Aww, I hate it when yeast dies!

    Good luck with your pizzas!

    steph on April 18th, 2010 at 9:47 am
  3. Terrific pizza creations for our party!

    Thank you! The party was fun!

    steph on April 18th, 2010 at 9:48 am
  4. Gosh! So many new pizza ideas. Thanks for coming to the party!
    Please head over to to grab the banner and the badge.


    Thanks for inviting me!

    steph on April 18th, 2010 at 9:47 am
  5. I agree with you – I lived in NYC for 8 years, and the pizza there is the BEST. This stands up for sure – I want the margherita pie PLEASE!!! Gorgeous pies, really great.

    Thanks! I’m craving NYC margherita pizza right now!

    steph on April 18th, 2010 at 9:48 am
  6. I think pizza always tastes better the next day!

    Me too! It’s something about the flavours all melding together, right?

    steph on April 18th, 2010 at 9:48 am
  7. What a great idea! I was just thinking of making pizza. Of course, being a single guy, this means that between now and Judgment Day I will consider really doing it.
    I’ll be using a cast aluminum griddle in place of a pizza stone.

    I grew up an hour and a half from Chicago and I will say preference is a matter of taste. I do think that the NY style pizza is easier to get right. You need a good thin crust and some good toppings. Think means you won’t overload it.
    With Chicago style, you must first like bread, lots of it. A deep dish pizza means that you will have a lot more bread than topping. It is also fried – at least 1/4 cup olive oil in the pan. So the crust is also oily. Then people are tempted to overload the pizza with heavy toppings.
    Don’t get me wrong, it can be very good. But there are more places where it can go wrong.

    I want to try doing pizza in a griddle and I want to head down to Chicago for pizza too. I hear Chicago is an excellent city for great eats! I’ll have to ask you for recommendations for pizza places when I finally do head down there!

    steph on April 18th, 2010 at 9:49 am
  8. I love all the flavors. Now, we’re really having a pizza party. If I’m really really hungry, I think I would eat it cold. :)

    I used to eat pizza cold all the time for lunch when I was a kid! It’s not bad!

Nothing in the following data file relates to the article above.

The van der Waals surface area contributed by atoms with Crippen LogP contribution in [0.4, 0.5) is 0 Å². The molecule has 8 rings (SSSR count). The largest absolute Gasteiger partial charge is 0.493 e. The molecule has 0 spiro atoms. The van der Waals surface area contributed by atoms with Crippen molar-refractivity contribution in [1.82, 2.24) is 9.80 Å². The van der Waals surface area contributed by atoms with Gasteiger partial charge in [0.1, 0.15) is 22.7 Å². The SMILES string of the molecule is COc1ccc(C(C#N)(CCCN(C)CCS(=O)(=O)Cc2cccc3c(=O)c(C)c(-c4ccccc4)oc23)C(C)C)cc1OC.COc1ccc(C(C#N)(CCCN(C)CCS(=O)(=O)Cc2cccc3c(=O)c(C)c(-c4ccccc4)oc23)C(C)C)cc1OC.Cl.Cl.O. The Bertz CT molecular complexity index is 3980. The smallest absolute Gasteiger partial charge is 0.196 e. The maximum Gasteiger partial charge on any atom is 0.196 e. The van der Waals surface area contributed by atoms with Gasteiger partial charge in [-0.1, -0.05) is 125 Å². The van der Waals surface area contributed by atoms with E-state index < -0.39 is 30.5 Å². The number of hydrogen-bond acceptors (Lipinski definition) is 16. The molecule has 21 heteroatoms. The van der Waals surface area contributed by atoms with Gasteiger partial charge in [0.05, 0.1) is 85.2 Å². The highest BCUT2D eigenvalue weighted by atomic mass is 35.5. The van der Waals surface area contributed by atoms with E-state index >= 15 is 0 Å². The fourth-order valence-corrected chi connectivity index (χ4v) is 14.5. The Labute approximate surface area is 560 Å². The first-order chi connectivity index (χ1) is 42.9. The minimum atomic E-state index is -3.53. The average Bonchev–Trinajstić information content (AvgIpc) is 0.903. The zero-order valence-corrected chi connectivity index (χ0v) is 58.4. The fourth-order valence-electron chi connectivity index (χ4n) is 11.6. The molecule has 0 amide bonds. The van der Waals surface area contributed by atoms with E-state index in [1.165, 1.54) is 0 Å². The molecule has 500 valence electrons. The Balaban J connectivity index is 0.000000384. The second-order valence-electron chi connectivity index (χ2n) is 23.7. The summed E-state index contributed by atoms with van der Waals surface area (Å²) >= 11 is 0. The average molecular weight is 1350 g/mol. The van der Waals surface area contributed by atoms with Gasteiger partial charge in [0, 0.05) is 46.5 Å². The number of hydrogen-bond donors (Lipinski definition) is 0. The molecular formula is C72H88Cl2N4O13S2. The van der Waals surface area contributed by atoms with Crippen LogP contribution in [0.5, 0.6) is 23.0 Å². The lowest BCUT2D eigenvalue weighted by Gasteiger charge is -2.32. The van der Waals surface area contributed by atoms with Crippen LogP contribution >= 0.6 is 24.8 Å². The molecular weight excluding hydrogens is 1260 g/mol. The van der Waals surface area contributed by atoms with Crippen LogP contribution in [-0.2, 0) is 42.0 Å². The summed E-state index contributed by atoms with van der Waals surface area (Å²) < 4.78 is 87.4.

steph on April 18th, 2010 at 9:50 am
  9. Oh that caramelized onion looks amazing! Four great pizzas, lovely work! :)

    Thank you! I love the sweetness the caramelized onions added.

    steph on April 18th, 2010 at 9:50 am
  10. I think I’ve found the perfect meal for my Chilli-mad, Pizza-loving housemate :) Nice creations. Wish I could try an NYC pizza

    I hope your housemate likes it! It’s not saucy, so if they’re a sauce lover, feel free to add sauce too!

    steph on April 18th, 2010 at 9:51 am
  11. Great tip for a crispy crust that is not soggy. I have to admit my favorite is the same one you mentioned with proscutio

    The proscuttio one was amazing and I was pleasantly surprised that my parchment paper trick worked out.

    steph on April 18th, 2010 at 9:52 am
  12. I must say that I’m partial to Chicago-style, but mainly because we lived there and have had more of it than NY-style. Frankly, I love pizza. Period.

    Your four ways are all fantastic! Although the egg-topped one didn’t match others you’ve had, I’ve yet to try one and would love to do so. These are all great!


    I really want to try Chicago-style pizza. Hopefully I will get to soon. Or maybe I should try making it at home!

    steph on April 19th, 2010 at 9:39 am
  13. You’ve done four pizzas in one shot, good work. They look like a pizza feast, very tempting.

    Thanks Christine! It was a pizza fest!

    steph on April 19th, 2010 at 9:40 am
  14. Love the colours in your pizzas. Yes it would taste good the next day am sure!

    Day-old-pizza is the best!

    steph on April 19th, 2010 at 9:41 am
  15. Four! I can’t believe you put in all that hard work! This is amazing. Am loving the look of them. Also good tip on the parchment paper. I have been thinking about buying pizza stones, or do you reckon I should forget about those and just get parchment papers?

    I’ve heard really good things about pizza stones, but I haven’t tried them so I can’t really tell which would be better! Parchment paper worked just fine for me, but I wouldn’t mind giving a pizza stone a try too.

    steph on April 21st, 2010 at 12:18 pm
  16. You’ve done four pizzas in one shot, good work. They look like a pizza feast, very tempting.

  17. These look amazing! You’re totally inspiring me to try making pizza. I’m from Chicago. I miss the pizza there so much! The thing about the Chicago style deep dish crust is that it has corn meal in it, as well as wheat flour. This gives it a nice crunch. And the cheese is on the bottom,w/ lots of whole peeled tomatoes on top. You will love it!

    I love pizza crust with a nice crunch! I must try Chicago pizza one day!

    steph on May 14th, 2010 at 10:35 am